Pool shocking means extremely and rapidly raising the level of chlorine in your swimming pool for a short time, to a level high enough that the combined chlorine is burned up. It’s a way to keep pool water disinfected, safe and clean.

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Your swimming pool needs to be shocked at least once a week, perhaps more depending on a number of factors. Frequent pool shocking is needed if the pool is used heavily, after a heavy rain, or during hot weather. (Hello, Florida summers.) The best indicator is to monitor the chlorine level. If the combined available chlorine and free-available chlorine levels are below the recommended ranges, then it is time to shock your pool.

Pool Shock Timing

Here’s a tip: shock your pool after the sun has gone down. It saves on chemical costs because the shock is more effective at night, and for longer periods, without the UV light breaking it down.

Pool Shock Preparation

Any pool shock should be pre-dissolved first in water. Fill a 5-gallon bucket with pool water, slowly pour the shock into the water and stir. Take note that the chemical is added to the water and not the other way around.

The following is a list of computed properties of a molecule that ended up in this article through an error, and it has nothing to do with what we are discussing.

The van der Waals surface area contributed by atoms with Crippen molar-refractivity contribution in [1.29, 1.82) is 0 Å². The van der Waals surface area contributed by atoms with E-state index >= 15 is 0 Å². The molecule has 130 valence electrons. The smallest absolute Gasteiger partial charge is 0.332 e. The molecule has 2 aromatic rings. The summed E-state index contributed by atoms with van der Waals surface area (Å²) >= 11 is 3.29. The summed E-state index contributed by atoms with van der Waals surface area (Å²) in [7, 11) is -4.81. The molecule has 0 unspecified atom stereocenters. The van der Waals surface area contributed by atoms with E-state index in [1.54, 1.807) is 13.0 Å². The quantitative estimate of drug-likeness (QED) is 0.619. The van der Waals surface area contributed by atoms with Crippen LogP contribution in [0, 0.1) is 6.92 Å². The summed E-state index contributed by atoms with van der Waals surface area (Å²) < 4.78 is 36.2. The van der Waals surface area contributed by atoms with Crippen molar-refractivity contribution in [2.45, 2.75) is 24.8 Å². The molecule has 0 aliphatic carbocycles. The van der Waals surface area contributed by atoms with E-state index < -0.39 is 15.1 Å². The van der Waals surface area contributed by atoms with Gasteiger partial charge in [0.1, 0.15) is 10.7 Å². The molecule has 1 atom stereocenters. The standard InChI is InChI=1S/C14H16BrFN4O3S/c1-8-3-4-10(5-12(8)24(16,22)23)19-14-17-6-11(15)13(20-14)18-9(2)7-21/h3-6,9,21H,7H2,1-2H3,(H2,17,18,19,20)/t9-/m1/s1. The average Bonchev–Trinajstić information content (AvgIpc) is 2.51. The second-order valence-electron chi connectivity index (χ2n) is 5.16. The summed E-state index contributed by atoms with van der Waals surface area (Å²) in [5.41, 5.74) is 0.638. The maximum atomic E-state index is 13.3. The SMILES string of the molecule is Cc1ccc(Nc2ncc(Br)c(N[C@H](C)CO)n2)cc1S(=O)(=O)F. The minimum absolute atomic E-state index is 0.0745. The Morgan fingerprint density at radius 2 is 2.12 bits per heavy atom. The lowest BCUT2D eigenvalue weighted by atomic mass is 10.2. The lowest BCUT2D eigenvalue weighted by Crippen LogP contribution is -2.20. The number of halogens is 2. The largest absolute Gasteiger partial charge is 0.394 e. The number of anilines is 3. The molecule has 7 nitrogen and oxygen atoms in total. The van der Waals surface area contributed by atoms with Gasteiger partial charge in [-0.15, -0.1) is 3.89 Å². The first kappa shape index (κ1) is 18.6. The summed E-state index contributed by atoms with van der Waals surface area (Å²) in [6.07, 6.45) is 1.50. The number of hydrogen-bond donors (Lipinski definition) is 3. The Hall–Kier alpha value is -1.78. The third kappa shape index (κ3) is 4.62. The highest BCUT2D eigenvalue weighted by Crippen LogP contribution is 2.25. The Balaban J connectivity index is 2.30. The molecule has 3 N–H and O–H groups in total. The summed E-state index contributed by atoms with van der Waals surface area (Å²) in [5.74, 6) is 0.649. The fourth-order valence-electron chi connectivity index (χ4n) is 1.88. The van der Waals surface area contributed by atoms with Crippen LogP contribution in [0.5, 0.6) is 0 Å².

Shock Your Pool

Run the filtration system and slowly pour the dissolved shock in front of the return line fitting. Fill the bucket back up with pool water and stir it again for one minute to dissolve all the shock granules at the bottom of the bucket.

Pool Water Evaluation

Perform pool water readings before re-entering the pool water. High levels of chlorine can be dangerous to your health. This process is critical and is best left to the experts. If you need assistance or pool service to properly shock your pool on a regular basis, you can contact Pool Doctor of the Palm Beaches at (560) 203 0270. You can also visit our website at or subscribe to our Pool Podcast in iTunes or via RSS.